This web page shows only a small excerpt of our Venapil research. Another 155 words (11 lines of text) covering the years 1762, 1604, 1669, 1640, 1669, 1613, 1687 and 1662 are included under the topic Early Venapil History in all our PDF Extended History products and printed products wherever possible.

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Venapil Early Notables (pre 1700)


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Venapil Early Notables (pre 1700)



Outstanding amongst the family at this time was Peter Venables (1604-1669), an English politician who sat in the House of Commons between 1640 and 1669, supporter of the...

Another 28 words (2 lines of text) are included under the topic Early Venapil Notables in all our PDF Extended History products and printed products wherever possible.

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The Great Migration


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The Great Migration



To escape the political and religious persecution within England at the time, many English families left for the various British colonies abroad. The voyage was extremely difficult, though, and the cramped, dank ships caused many to arrive in the New World diseased and starving. But for those who made it, the trip was most often worth it. Many of the families who arrived went on to make valuable contributions to the emerging nations of Canada and the United States. An inquiry into the early roots of North American families reveals a number of immigrants bearing the name Venapil or a variant listed above: William and Elizabeth Venables settled in Philadelphia in 1682 with their two children; Richard Venable settled in Virginia in 1635; Daniel Venables settled in Philadelphia in 1833.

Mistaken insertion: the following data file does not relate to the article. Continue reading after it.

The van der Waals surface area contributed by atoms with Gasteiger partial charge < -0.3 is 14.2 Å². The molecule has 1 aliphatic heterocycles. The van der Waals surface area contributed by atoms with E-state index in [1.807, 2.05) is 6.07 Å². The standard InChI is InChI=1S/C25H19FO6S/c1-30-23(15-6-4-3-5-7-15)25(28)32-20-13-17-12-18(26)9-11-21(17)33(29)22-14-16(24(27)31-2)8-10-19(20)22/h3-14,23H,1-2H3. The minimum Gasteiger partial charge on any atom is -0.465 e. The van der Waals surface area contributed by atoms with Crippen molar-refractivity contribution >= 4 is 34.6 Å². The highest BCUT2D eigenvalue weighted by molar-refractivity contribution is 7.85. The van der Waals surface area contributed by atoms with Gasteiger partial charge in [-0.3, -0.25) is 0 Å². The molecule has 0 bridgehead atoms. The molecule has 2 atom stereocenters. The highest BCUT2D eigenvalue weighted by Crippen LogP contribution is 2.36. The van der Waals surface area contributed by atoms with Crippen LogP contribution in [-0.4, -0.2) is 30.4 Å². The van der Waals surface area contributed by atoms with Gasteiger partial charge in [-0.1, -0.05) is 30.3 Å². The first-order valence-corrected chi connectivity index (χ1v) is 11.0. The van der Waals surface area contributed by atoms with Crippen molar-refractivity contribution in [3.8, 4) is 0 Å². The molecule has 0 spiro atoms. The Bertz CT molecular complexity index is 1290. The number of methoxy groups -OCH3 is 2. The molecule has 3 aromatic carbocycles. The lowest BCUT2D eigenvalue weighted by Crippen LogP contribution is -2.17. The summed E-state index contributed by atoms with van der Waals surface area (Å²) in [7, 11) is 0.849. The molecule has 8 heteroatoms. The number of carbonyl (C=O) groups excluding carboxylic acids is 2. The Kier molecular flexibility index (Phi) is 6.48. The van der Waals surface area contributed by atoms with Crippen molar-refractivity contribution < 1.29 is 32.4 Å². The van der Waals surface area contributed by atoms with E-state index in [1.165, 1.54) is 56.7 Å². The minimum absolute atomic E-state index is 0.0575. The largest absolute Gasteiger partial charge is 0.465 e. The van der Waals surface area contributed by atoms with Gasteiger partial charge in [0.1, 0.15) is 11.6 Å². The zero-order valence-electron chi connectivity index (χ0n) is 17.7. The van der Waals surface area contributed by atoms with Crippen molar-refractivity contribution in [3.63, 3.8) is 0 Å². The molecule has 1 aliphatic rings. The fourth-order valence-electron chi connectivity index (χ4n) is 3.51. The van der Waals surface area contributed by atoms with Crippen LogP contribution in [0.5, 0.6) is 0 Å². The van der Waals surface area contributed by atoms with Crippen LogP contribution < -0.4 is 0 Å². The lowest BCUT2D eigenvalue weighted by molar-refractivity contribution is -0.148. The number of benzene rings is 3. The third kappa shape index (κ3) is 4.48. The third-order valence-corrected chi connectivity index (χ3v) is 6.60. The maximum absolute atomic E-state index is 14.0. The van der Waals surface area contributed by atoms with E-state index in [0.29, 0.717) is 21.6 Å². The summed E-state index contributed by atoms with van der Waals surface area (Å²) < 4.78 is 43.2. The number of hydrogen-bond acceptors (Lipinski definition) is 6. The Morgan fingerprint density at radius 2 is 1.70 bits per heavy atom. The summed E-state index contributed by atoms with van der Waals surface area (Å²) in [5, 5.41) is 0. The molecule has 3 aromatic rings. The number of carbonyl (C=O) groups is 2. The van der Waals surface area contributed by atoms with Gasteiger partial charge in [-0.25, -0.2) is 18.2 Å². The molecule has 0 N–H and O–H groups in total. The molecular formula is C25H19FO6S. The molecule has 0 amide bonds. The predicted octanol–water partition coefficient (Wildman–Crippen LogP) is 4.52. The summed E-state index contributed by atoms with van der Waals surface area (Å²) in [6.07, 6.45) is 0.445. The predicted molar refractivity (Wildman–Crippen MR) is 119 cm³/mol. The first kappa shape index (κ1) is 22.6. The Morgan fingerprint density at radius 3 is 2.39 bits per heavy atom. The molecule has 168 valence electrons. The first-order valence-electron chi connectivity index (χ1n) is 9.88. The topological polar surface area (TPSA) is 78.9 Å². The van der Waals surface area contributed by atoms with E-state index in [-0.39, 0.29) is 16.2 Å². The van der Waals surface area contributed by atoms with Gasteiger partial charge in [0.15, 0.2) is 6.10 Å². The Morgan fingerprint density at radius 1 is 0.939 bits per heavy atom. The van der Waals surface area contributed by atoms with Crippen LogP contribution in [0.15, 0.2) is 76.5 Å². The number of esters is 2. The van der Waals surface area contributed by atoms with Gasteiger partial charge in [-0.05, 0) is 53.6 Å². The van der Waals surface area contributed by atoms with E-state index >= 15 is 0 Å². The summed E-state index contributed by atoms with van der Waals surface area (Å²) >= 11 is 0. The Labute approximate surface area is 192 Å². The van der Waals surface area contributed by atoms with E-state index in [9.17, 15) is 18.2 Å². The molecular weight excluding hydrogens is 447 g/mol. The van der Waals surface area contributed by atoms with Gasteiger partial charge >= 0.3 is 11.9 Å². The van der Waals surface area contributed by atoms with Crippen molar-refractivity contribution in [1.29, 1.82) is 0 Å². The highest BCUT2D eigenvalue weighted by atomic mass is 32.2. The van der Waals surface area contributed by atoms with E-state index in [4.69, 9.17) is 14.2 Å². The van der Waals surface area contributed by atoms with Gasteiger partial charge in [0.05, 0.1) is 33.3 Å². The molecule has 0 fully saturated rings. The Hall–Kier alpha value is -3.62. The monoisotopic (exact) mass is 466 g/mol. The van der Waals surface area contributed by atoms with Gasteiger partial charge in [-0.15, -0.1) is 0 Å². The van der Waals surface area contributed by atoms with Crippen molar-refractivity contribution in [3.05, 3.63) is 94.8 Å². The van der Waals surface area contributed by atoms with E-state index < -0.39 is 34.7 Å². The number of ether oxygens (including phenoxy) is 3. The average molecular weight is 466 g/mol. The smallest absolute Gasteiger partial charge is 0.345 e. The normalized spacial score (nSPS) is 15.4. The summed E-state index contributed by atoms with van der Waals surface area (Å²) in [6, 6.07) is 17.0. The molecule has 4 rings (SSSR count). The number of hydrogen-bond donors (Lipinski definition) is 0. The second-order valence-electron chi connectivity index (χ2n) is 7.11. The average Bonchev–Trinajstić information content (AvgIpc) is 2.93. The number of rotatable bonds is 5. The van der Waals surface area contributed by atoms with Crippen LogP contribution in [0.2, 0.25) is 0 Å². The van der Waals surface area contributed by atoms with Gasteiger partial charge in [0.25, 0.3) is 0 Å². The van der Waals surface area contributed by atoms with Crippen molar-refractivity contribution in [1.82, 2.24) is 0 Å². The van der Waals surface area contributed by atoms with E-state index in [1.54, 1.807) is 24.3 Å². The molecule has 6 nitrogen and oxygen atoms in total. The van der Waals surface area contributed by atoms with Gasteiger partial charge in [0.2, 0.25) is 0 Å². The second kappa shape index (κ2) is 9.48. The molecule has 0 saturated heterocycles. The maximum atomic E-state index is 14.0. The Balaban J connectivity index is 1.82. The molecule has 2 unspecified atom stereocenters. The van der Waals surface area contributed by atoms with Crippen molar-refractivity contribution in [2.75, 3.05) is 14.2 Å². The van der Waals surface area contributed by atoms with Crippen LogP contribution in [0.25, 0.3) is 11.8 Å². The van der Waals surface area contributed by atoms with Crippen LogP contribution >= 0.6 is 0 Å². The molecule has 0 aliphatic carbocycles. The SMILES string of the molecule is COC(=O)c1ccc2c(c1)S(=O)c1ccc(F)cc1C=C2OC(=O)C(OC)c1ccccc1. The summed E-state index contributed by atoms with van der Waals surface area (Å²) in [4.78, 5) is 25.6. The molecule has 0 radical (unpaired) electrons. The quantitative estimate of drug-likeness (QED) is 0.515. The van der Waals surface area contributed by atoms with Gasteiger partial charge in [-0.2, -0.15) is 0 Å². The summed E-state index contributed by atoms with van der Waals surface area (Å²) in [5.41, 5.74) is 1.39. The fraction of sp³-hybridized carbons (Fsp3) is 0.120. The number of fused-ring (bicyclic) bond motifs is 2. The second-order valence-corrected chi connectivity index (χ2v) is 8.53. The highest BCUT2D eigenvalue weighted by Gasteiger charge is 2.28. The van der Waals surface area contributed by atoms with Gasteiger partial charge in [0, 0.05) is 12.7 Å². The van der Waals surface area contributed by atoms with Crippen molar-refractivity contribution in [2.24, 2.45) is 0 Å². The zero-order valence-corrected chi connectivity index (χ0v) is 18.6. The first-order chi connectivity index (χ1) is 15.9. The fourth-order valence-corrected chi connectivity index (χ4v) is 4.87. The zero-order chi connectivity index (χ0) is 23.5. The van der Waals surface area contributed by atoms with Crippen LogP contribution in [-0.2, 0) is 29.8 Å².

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Motto


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Motto



The motto was originally a war cry or slogan. Mottoes first began to be shown with arms in the 14th and 15th centuries, but were not in general use until the 17th century. Thus the oldest coats of arms generally do not include a motto. Mottoes seldom form part of the grant of arms: Under most heraldic authorities, a motto is an optional component of the coat of arms, and can be added to or changed at will; many families have chosen not to display a motto.